- Everyone should get two Chase Ink Preferred credit cards. I got my second Chase Ink Preferred card by using an EIN. The strategy with the CIP is to open your first CIP with your social security number, then open your second CIP using an EIN. Anyone can get an EIN from the IRS website, and it doesn’t have any tax implications when you get an EIN. Remember to refer yourself when you open your second CIP so that you can earn a referral bonus. In essence, two CIPs means you’ll have 180,000 Chase points once it’s all said and done (160,000 points for each signup bonus, plus 20,000 points for referring yourself).
- You can put personal expenses on business credit cards. A lot of people are reluctant to get business credit cards because they think that only business expenses can go on them. The truth is that there’s no actual requirement that your business credit cards only have business expenses on them. In any event, none of the credit card companies care what type of expenses go on the card. Note that if you have an actual business, it makes sense to only put business expenses on one particular card for accounting purposes. If you have a business that is incorporated in some way, you should also not mix any business or personal expenses for liability reasons. Of the 9 business cards I got in 2018, only 1 is used exclusively for business purposes. The rest pretty much only have or had personal expenses on them.
The Cards My Wife Got In 2018
My wife has always been more of a passive credit card user, and she pretty much only gets cards when I tell her to do so. We didn’t open any cards for her in the first half of the year since she was in the middle of buying a dental practice and we didn’t want any credit lines of credit or hard pulls messing up her practice loan approvals.
Once the purchase was completed, we tried to get her the Chase Ink Preferred card to use for her new business, but oddly, we got denied and Chase wouldn’t budge on letting her get the card (essentially, we were told to wait a few months and try again). Since we couldn’t get any Chase cards, we ended up getting a Citi business card and an American Express business card for her to use for her practice.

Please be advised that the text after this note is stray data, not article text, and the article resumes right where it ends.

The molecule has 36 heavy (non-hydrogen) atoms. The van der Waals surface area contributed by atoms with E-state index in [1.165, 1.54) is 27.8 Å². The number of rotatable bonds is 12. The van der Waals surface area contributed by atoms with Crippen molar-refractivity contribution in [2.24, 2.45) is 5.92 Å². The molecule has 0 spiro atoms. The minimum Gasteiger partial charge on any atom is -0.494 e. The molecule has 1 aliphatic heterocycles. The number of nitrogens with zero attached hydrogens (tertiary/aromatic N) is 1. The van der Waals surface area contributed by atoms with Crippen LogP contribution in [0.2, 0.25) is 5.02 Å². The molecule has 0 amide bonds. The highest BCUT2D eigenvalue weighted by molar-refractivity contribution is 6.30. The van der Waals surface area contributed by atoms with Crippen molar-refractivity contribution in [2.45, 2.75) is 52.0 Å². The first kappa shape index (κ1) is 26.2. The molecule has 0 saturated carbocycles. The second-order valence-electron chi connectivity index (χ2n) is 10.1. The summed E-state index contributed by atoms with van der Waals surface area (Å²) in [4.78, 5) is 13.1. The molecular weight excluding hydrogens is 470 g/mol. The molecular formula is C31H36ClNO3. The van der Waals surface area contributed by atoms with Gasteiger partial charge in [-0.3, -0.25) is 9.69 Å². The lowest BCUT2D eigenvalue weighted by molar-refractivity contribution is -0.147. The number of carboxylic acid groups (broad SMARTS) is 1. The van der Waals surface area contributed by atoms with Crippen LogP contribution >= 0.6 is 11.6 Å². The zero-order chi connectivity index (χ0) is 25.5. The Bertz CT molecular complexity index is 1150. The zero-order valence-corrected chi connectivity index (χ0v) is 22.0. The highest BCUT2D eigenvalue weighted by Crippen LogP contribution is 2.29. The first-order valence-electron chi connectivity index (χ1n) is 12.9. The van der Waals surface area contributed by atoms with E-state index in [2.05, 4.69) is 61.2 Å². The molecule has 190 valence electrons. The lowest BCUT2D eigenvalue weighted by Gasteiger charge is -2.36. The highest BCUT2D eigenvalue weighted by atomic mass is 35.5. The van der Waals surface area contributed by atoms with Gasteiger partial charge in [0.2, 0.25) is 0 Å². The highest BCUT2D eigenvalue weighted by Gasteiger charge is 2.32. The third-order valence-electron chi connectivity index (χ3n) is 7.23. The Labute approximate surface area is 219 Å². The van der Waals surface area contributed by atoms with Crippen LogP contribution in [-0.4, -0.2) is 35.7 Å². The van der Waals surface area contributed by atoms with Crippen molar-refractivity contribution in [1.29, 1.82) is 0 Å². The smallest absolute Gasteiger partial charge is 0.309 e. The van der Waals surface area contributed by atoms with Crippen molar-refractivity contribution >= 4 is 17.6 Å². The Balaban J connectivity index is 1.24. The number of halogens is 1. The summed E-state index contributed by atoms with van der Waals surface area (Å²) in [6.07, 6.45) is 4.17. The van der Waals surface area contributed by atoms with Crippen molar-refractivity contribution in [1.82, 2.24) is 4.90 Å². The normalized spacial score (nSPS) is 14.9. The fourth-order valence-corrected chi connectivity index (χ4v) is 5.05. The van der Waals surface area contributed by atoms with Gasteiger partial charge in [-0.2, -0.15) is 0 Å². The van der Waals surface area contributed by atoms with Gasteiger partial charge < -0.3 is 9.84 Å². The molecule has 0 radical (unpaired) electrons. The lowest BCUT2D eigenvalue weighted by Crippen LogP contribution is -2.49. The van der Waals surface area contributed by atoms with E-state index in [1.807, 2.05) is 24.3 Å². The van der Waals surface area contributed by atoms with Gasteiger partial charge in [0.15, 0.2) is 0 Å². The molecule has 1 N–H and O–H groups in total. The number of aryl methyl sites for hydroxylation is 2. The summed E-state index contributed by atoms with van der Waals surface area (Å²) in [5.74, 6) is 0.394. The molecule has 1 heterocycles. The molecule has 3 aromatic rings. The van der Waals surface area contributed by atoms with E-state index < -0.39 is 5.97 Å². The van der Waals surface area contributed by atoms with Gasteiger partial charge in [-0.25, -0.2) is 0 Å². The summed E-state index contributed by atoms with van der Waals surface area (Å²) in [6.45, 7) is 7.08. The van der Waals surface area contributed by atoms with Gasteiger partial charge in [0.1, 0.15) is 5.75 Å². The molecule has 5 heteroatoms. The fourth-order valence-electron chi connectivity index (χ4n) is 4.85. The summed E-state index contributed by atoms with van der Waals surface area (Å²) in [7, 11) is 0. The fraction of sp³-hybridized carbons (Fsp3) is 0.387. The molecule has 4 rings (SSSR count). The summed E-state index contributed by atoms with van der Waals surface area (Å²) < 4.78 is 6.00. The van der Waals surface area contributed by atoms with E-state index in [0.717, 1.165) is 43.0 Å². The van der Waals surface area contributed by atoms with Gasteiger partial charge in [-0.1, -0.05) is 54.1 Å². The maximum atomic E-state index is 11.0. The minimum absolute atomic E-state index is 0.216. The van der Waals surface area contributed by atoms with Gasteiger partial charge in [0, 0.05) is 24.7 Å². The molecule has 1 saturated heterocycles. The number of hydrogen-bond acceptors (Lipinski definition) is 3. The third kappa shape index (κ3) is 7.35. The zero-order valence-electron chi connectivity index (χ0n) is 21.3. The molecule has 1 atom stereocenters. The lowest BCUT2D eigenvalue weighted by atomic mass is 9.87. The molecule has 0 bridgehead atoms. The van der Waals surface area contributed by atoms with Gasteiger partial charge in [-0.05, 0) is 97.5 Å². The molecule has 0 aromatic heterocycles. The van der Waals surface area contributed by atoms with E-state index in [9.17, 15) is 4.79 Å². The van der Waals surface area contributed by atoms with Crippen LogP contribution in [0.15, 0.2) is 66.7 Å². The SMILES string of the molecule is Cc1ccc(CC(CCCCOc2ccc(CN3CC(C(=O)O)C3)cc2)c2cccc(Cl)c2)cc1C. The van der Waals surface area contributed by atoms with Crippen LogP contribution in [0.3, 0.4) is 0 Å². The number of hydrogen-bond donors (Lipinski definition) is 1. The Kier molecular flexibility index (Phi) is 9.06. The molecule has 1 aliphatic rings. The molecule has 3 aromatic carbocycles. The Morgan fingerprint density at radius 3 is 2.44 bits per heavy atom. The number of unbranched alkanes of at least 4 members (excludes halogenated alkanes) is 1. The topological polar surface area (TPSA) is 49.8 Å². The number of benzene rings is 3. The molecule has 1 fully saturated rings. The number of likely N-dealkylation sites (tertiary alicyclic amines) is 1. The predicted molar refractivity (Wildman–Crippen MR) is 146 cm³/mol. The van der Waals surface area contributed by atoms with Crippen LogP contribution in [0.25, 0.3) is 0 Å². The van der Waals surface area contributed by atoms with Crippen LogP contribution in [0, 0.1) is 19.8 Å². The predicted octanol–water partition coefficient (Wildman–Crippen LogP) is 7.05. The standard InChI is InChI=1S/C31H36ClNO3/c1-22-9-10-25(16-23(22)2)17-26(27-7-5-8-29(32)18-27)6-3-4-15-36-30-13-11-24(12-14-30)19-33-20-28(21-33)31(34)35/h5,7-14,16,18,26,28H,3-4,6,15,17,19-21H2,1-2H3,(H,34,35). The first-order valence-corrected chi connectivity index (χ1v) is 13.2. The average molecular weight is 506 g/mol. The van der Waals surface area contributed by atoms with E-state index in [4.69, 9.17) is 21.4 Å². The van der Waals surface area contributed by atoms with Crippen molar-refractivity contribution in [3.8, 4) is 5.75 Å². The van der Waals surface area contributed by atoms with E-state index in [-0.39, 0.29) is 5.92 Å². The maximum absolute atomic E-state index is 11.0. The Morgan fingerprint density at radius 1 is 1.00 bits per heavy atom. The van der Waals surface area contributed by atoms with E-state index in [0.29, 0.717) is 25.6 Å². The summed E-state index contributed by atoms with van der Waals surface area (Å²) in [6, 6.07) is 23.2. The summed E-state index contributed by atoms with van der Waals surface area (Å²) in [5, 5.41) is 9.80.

Below is some more detail about the cards my wife got in 2018. Note that every card my wife got in 2018 was for her dental practice. She didn’t get any personal cards or business cards not related to her practice (in other words, these cards are only used for her practice expenses).
1. CitiBusiness/AAdvantage Platinum Select World Mastercard (Opened 6/2018)
We ended up getting this card because my wife needed a non-AmEx card to pay vendors with – many vendors only take Visa or MasterCard, which can make relying on just an American Express card problematic. Like with my Citi American Airlines business card, she earned 75,000 American Airlines miles once she hit the minimum spend (which basically took her two seconds to do because of how much overhead a dental practice like hers has).
2. Hilton Honors American Express Business Credit Card (Opened 6/2018)
We opened this card at the same time as the Citi business card. This card gave us 125,000 Hilton points after hitting the minimum spend. It has an annual fee of $95, which isn’t waived in the first year.
The rationale for this card was that it had a good signup bonus, and it also came with a Priority Pass that gave her 10 free lounge passes per year. We already have a priority pass with my Chase Sapphire Reserve, but since my wife doesn’t always travel with me, it made sense to make sure she had her own Priority Pass just for the times when she’s traveling on her own.